Water restrictions in a dry summer

Many areas of New Zealand are facing water restrictions this summer. This is because in summer it rains less and demand for water is high, as people water their gardens or fill swimming pools, or children play in water outside. With an increasing population, there is not enough water, particularly if there are problems with water infrastructure.

One of the most affected is Wellington, where the problem is made worse by leaking pipes around the city. On 17 January Wellington moved to level 2 restrictions, which means that all unattended watering systems, such as sprinklers and irrigation systems, are banned. In other words, people can only water their gardens if they hold a hose in their hand. If the warm weather continues and there is little rain, it is quite likely that Wellington will move to level 3 restrictions, so all outdoor residential use for water would be banned, or even level 4, so on top of the ban, residents would be advised to take two-minute showers and only do one load of washing per person a week.

Many people in Wellington are frustrated because they are being asked to reduce their water use, but there is a lot of water lost from leaking pipes. Some pipes are 100 years old. There are currently around 3000 leaks, and 45% of the water supply is being lost. The pipes are owned by the City Council, and Wellington Water is the organisation which runs the water system. In December Wellington Water fixed 552 leaks, but there are many more waiting to be fixed. Some leaks are only small when they start, but by the time Wellington Water fixes them, thousands of litres of water have been lost. For example, there was a leak on Lambton Quay, one of the city’s main streets, which was fixed 33 days after it was first reported. Wellington Water has told the councils that it will cost $1 billion per year for the next 10 years to fix the region’s water system.

Other cities and regions in New Zealand are also under water restrictions. Like Wellington, South Wairarapa (including Featherston, Greytown and Martinborough) is at level 2 restrictions and there are more than 100 leaks in the system. In New Plymouth, residents can use handheld hoses to water their gardens every second day, depending on their address – odd-numbered homes on odd-numbered days, and even-numbered homes on even-numbered days. There are similar restrictions in Napier and Hastings, where watering is only allowed between 6am and 8am, and between 7pm and 9pm. In the South Island, Nelson is at stage D of their restrictions, which means that residents can only use buckets to water fruit and vegetable plants, and buckets of grey water (for example, water from a washing machine) to wash cars. In Picton and Waikawa, the Council has told residents to take a short shower, turn off the tap when brushing their teeth, and not to wash their car or use the garden hose. People in Southland can only water gardens by hand between 7pm and 7am. Timaru District Council has just announced that watering of lawns is now not allowed and businesses should try to use less water.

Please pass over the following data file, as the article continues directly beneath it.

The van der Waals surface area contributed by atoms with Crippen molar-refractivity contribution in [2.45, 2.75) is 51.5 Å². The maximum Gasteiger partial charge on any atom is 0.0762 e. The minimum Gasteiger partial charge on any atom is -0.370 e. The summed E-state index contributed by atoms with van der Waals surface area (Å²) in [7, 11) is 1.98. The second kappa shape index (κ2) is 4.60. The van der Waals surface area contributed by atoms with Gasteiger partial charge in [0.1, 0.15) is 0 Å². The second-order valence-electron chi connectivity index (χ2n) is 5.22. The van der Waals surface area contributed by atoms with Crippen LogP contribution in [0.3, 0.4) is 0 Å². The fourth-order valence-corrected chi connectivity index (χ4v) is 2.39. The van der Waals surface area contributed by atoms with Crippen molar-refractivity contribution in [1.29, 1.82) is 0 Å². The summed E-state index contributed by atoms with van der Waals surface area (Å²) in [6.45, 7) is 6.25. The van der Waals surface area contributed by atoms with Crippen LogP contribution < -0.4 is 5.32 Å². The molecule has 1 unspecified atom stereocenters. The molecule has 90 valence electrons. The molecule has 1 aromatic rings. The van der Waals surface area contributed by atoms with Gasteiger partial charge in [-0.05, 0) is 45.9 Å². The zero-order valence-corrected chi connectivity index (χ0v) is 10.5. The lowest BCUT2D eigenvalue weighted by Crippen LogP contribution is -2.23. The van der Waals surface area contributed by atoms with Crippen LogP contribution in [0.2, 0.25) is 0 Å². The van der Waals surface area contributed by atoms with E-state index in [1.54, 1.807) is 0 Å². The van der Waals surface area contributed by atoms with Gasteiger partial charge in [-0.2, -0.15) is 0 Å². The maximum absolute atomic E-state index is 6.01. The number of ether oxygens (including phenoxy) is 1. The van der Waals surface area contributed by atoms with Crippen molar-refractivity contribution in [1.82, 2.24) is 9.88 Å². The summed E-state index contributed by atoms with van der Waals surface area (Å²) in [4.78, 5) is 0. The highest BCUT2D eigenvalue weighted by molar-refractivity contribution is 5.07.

While these restrictions may be difficult, it is important that we all do our bit to save water where we can.


restriction – a rule or law that limits what people can do

infrastructure – the basic systems and structures that a country needs, for example, roads, buildings, water and power supplies

leak – a small hole that lets water flow out of something

sprinkler – a piece of equipment used for scattering water on grass or soil

irrigation systems – ways of watering land or crops

hose – a long rubber tube that people use outside, for example, to put water on gardens

ban – to say that something must not be done

do our bit – do a fair share of a task. If we all do our bit to save water, everyone saves some water and together we achieve the goal of reducing water use.

Images (from Unsplash https://unsplash.com/)

irrigation system
handheld hose